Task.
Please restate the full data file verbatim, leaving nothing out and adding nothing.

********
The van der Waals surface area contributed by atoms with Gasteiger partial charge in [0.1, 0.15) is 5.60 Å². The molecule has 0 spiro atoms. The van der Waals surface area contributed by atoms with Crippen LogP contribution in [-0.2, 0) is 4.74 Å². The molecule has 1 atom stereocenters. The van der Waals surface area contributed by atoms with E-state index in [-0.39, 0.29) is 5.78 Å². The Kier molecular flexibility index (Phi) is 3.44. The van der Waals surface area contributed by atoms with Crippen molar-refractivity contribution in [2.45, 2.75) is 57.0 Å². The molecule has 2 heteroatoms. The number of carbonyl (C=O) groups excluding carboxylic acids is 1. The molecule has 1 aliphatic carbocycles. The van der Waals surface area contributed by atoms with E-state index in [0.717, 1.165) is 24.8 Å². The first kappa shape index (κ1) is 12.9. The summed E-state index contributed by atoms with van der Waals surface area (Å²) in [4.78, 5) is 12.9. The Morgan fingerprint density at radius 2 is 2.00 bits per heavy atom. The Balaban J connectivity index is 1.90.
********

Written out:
The van der Waals surface area contributed by atoms with Gasteiger partial charge in [0.1, 0.15) is 5.60 Å². The molecule has 0 spiro atoms. The van der Waals surface area contributed by atoms with Crippen LogP contribution in [-0.2, 0) is 4.74 Å². The molecule has 1 atom stereocenters. The van der Waals surface area contributed by atoms with E-state index in [-0.39, 0.29) is 5.78 Å². The Kier molecular flexibility index (Phi) is 3.44. The van der Waals surface area contributed by atoms with Crippen molar-refractivity contribution in [2.45, 2.75) is 57.0 Å². The molecule has 2 heteroatoms. The number of carbonyl (C=O) groups excluding carboxylic acids is 1. The molecule has 1 aliphatic carbocycles. The van der Waals surface area contributed by atoms with E-state index in [0.717, 1.165) is 24.8 Å². The first kappa shape index (κ1) is 12.9. The summed E-state index contributed by atoms with van der Waals surface area (Å²) in [4.78, 5) is 12.9. The Morgan fingerprint density at radius 2 is 2.00 bits per heavy atom. The Balaban J connectivity index is 1.90.